This Valentine’s Day, skip the roses. Chances are good they were shipped in from South America, are covered in pesticides and carry a hefty carbon footprint. Chocolates, even those registered organic and Fair Trade, still raise travel issues for even the blindest of their lovers.

Maple products, though, are local and sustainable. If given to your beloved in the form of heart-shaped candies, poured over breakfast-in-bed pancakes or used in homemade baked goods, they can also be very romantic.

Maine maple syrup and value-added products like granulated maple sugar and maple butter or cream (syrup that has been reduced and whipped) are easily found online at Maine sugarhouse sites or in many a brick-and-mortar local food shop.

And even if your recipe isn’t written with maple syrup as an ingredient, you can use it in place of other sweeteners. But when making those substitutions, you need to keep a few facts in mind, says Katie Webster, author of “Maple, 100 Sweet and Savory Recipes Featuring Pure Maple Syrup,” which is due out later this year.

Maple syrup varies among producers and among batches, as both weather conditions and processing equipment affect the levels of sugar in the final product. All Maine maple syrup sold is U.S. Grade A quality, but it is further classified by flavor and color as light, medium, dark or extra-dark amber.

Webster sees that variation as a challenge, not an obstacle. She swaps maple syrup in equal measure when a recipe calls for other natural liquid sweeteners like honey or agave. Because corn syrup is often employed for its high levels of invert sugars, she does not substitute maple syrup for it in complicated confections or high-heat candies.

Maple syrup is generally sweeter than white sugar. If a recipe calls for 1 cup of granulated white sugar, use ¾ cup of maple syrup and decrease the other liquid in the recipe by 2¼ tablespoons. The Maine Maple Producers Association website also recommends adding ¼ to ½ teaspoon of baking soda to any baking recipes to help cakes or cookies rise, unless the recipe already calls for buttermilk, sour milk or sour cream; and reducing the baking time and temperature to prevent burning.

Granulated maple sugar can be substituted one-for-one for white sugar, but it too is a bit sweeter than white sugar. It “adds the most intense maple flavor to baked recipes because the natural water content of maple syrup is removed,” said Webster, adding that it’s particularly good for producing crispy baked goods (like the shortbread recipe here).

To elevate the flavor of maple further, use complementary ingredients. Webster says maple’s BFFs are nuts, butter, vanilla, celery(!), sherry, rum and bourbon. Adding those to whatever you decide to mix up for your sweetheart can only help sustain his or her devotion to Maine maple products – and to you.

MAPLE-WALNUT SHORTBREAD HEARTS

My husband’s favorite ice cream is maple walnut. He adores shortbread. I developed this recipe for him. If you can’t find maple butter/cream, but still want to make a glaze for these cookies, combine 2 tablespoons each of maple syrup and confectioners’ sugar, 1 tablespoon melted butter and a pinch of sea salt.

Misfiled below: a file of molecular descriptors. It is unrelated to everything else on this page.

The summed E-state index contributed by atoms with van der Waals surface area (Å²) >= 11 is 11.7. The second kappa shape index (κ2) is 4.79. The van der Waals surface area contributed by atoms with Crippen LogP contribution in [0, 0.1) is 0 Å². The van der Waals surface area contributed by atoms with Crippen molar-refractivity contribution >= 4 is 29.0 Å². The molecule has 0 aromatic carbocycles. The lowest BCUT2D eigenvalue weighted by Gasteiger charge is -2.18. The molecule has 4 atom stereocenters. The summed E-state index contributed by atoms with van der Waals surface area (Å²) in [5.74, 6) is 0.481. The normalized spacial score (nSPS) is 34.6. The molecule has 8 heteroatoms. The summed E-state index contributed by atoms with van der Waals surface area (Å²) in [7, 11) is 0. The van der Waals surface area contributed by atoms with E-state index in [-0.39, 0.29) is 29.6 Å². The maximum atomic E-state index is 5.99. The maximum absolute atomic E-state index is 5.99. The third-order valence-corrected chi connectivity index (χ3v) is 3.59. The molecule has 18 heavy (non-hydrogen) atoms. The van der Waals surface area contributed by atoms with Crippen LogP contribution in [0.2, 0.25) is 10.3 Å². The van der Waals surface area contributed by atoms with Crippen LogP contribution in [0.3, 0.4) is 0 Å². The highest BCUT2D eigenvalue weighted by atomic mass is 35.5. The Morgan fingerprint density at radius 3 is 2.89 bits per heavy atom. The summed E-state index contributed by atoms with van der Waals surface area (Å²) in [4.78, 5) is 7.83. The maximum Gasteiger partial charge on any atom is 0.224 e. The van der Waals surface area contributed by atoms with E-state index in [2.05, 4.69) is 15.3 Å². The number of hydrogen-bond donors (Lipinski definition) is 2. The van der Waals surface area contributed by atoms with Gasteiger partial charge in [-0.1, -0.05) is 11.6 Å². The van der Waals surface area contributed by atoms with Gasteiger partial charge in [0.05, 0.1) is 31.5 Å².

Makes 1 dozen cookies

1¼ cups all-purpose flour

1/2 teaspoon salt

6 tablespoons unsalted butter, at room temperature

1/3 cup granulated maple sugar, plus 1 tablespoon for sprinkling

3 tablespoons maple syrup

¼ cup finely chopped walnuts

¼ cup maple butter/cream (for optional glaze)

Use a whisk to combine the flour and salt in a small bowl. Use an electric mixer to cream together the butter and 1/3 cup granulated maple sugar in a larger bowl. Slowly beat in the maple syrup. Add the flour mixture and mix until just combined. Stir in the walnuts. Wrap the dough in plastic and refrigerate for 30 minutes.

Preheat the oven to 325 degrees F.

Roll the dough out on parchment paper to 1/4-inch thickness and cut it into heart shapes. Leave the cookies in place, simply pulling the excess dough away from the sides of the cutouts. You can keep the cookies pretty close together because this dough will not spread in the oven. (I cook the scraps on a separate baking sheet for a cook’s treat or mix them into vanilla ice cream for a maple-walnut cookie dough effect.)

Place the parchment with the cookies on a cookie sheet. Sprinkle the cookies with the remaining 1 tablespoon of granulated maple sugar and bake for about 15 minutes. You’ll know the cookies are ready when their edges are light brown but the cookies are still soft.

Remove from the oven and let rest on the baking sheet for 5 minutes until the cookies harden a bit. Transfer them to a wire rack to finish cooling.

Warm the maple butter/cream slightly and drizzle it over (or use it to decorate) the cooled cookies.

Christine Burns Rudalevige is a food writer, recipe developer and tester, and cooking teacher in Brunswick. She writes about feeding her family Maine seafood at familyfish.net. Contact her at [email protected]